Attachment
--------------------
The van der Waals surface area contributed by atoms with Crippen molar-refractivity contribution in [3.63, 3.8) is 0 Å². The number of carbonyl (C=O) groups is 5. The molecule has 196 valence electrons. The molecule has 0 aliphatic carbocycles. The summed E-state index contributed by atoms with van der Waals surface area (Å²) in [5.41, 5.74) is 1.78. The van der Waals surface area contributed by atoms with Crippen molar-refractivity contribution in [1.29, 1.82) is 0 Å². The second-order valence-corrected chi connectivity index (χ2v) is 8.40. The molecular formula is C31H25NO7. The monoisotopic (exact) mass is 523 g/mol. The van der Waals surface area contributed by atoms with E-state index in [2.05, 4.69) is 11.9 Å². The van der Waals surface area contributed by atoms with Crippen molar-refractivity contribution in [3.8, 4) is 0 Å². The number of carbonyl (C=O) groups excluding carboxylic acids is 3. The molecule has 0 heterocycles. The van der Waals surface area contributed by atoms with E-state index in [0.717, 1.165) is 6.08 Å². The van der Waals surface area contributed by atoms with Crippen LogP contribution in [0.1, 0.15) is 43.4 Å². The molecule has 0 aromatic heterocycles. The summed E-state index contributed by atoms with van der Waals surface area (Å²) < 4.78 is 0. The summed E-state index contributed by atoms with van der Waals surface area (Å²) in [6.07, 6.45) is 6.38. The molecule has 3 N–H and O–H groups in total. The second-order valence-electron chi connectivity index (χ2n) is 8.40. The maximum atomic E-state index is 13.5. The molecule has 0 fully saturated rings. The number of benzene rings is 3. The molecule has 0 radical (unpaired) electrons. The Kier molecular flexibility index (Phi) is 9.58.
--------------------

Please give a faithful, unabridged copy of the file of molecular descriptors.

The van der Waals surface area contributed by atoms with Crippen molar-refractivity contribution in [3.63, 3.8) is 0 Å². The number of carbonyl (C=O) groups is 5. The molecule has 196 valence electrons. The molecule has 0 aliphatic carbocycles. The summed E-state index contributed by atoms with van der Waals surface area (Å²) in [5.41, 5.74) is 1.78. The van der Waals surface area contributed by atoms with Crippen molar-refractivity contribution in [1.29, 1.82) is 0 Å². The second-order valence-corrected chi connectivity index (χ2v) is 8.40. The molecular formula is C31H25NO7. The monoisotopic (exact) mass is 523 g/mol. The van der Waals surface area contributed by atoms with E-state index in [2.05, 4.69) is 11.9 Å². The van der Waals surface area contributed by atoms with Crippen molar-refractivity contribution in [3.8, 4) is 0 Å². The number of carbonyl (C=O) groups excluding carboxylic acids is 3. The molecule has 0 heterocycles. The van der Waals surface area contributed by atoms with E-state index in [0.717, 1.165) is 6.08 Å². The van der Waals surface area contributed by atoms with Crippen LogP contribution in [0.1, 0.15) is 43.4 Å². The molecule has 0 aromatic heterocycles. The summed E-state index contributed by atoms with van der Waals surface area (Å²) < 4.78 is 0. The summed E-state index contributed by atoms with van der Waals surface area (Å²) in [6.07, 6.45) is 6.38. The molecule has 3 N–H and O–H groups in total. The second-order valence-electron chi connectivity index (χ2n) is 8.40. The maximum atomic E-state index is 13.5. The molecule has 0 fully saturated rings. The number of benzene rings is 3. The molecule has 0 radical (unpaired) electrons. The Kier molecular flexibility index (Phi) is 9.58.